Kathi soon became the neighborhood pet on our new block. She was the baby-sitter and friend to the younger women on the street. They loved her. But it was more than disconcerting to me that her own chores went undone while she helped a neighbor clean up her house or mind her children.

   "Vern, you must speak to that girl." She became "that girl" soon after the advent of the television program of the same name. Not only did she resemble the star of the show, but she also had the same exuberant personality. Everyone began calling her "that girl."

   Vern had long talks with her in his gentle, understanding way, and she responded to him, promising to keep her room clean, comb her hair, wear her shoes, and come home right after school.

   During those stormy years, Vern was always a great help. He and Kathi had a beautiful understanding, and he could reason with her.

   "Just leave her alone," he would admonish me. "She'll be all right."

   Vern was a strong right arm for Kathi, too, when she began to question the foundations of the faith which she had accepted so fully as a child.

   "Dad, how do we know our religion is the right one?" she asked Vern after church one night. Vern took the Bible and sat down at the table with Kathi, patiently outlining verses for her to read and ponder.

   "You see," Vern explained, "there was a great gap between God and man because of sin, and there was nothing that could bridge that gap — not being good, not trying harder — nothing. So, God Himself, in the person of Jesus Christ, came to be that bridge. When we have faith in Him to be Lord of our lives, then God accepts us because of what Jesus did at Calvary for us."

   Kathi had more questions as she mingled with teen-agers of other faiths, but Vern, always patient, would help her. She began studying the word of God for herself, and I often found Living Letters next to her bed, with verses underlined in red. She was seeking God and seeking answers.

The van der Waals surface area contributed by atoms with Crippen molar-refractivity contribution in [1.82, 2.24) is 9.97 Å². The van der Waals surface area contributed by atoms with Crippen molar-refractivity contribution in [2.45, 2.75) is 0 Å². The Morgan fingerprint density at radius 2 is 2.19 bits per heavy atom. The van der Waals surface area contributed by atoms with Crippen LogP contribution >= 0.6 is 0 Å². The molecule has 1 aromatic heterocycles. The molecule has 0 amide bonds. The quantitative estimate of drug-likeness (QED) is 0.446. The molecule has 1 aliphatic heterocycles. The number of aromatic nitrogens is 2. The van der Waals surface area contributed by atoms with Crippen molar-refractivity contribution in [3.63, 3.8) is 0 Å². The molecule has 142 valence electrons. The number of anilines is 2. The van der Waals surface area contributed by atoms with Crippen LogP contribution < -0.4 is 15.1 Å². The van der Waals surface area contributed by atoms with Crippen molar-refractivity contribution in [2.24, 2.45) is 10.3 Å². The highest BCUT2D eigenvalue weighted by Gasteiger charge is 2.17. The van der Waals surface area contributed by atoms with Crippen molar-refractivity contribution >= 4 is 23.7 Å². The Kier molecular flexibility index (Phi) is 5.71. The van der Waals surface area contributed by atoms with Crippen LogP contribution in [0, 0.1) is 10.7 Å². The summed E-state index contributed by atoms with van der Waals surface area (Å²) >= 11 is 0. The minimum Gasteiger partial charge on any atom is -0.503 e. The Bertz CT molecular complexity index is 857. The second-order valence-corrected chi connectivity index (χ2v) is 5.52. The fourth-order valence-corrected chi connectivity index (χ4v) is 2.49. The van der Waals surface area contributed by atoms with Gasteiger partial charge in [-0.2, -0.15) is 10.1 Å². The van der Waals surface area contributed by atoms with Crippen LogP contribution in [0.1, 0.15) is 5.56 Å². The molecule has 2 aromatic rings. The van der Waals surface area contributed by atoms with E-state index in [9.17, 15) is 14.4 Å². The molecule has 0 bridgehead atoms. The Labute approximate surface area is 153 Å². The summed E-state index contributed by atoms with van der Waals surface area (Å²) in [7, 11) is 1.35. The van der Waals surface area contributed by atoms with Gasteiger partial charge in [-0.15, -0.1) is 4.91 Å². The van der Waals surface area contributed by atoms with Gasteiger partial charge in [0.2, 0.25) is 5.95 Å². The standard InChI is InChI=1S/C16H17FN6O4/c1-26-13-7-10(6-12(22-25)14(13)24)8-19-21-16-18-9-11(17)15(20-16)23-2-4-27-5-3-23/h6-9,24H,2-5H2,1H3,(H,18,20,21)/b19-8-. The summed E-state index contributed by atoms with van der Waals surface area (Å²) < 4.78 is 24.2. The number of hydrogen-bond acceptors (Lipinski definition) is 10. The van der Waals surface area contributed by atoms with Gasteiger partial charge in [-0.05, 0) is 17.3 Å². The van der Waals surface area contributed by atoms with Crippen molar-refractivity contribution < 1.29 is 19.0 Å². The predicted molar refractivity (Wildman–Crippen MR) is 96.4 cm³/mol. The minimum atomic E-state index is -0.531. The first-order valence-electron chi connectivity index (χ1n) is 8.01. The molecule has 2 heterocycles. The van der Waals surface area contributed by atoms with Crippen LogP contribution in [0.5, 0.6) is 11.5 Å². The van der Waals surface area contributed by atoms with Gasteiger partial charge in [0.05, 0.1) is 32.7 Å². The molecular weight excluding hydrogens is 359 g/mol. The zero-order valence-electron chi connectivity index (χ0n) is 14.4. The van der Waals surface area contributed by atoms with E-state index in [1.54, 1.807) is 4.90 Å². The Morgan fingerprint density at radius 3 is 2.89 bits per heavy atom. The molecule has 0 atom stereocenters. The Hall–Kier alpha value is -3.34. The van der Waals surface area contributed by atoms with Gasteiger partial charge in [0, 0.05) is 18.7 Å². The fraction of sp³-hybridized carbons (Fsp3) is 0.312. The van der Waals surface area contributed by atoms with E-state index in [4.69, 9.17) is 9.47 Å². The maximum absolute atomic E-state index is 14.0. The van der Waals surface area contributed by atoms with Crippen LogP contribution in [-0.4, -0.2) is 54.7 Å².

"But what about all the people who have never heard, dad? What about my friends? Isn't being a good person good enough?"

   "That's an old question, Kathi, and a good one," Vern answered. "But we can trust God to do what's right and fair. And it's our responsibility to tell everyone, everywhere about Jesus. In other words, to do what He says — to be His witnesses."

   One night as I passed Kathi's room, I heard her crying, I opened the door and went in and sat on the edge of her bed.

   "What's wrong, honey?"

   "It's about God. He just doesn't answer my prayers. I pray and pray and He doesn't answer."

   "Ah, but He will, honey." I brushed her long hair from her face and kissed her wet cheek. "Sometimes it takes awhile and we become impatient, but God always answers — somehow, some way. I know that from experience."

   Kathi was going through the early teen syndrome of finding herself; she was questioning God and questioning herself. It was a phase, I knew, and I was grateful for the moments when she would open up to me and share her problems. She told me about troubles of her friends which weighed upon her. She was deeply concerned for her friends and shouldered their problems as if they were her own.

   "You're just too young to cope with everyone's problems, Kathi," I would tell her, but she paid no attention.

   Through her struggles, Kathi was finding answers and becoming strong in her faith. She was "tuned in" to God.

   Junior high days would soon be over; Kathi was becoming more and more involved with her school friends. For the past few summers she had gone to summer church camps and had been involved with youth activities and meetings in our church. Now that was over.

   "I'm not mad at God," she would say. "I just have to have time to think."

   The days of turmoil between us were just ahead.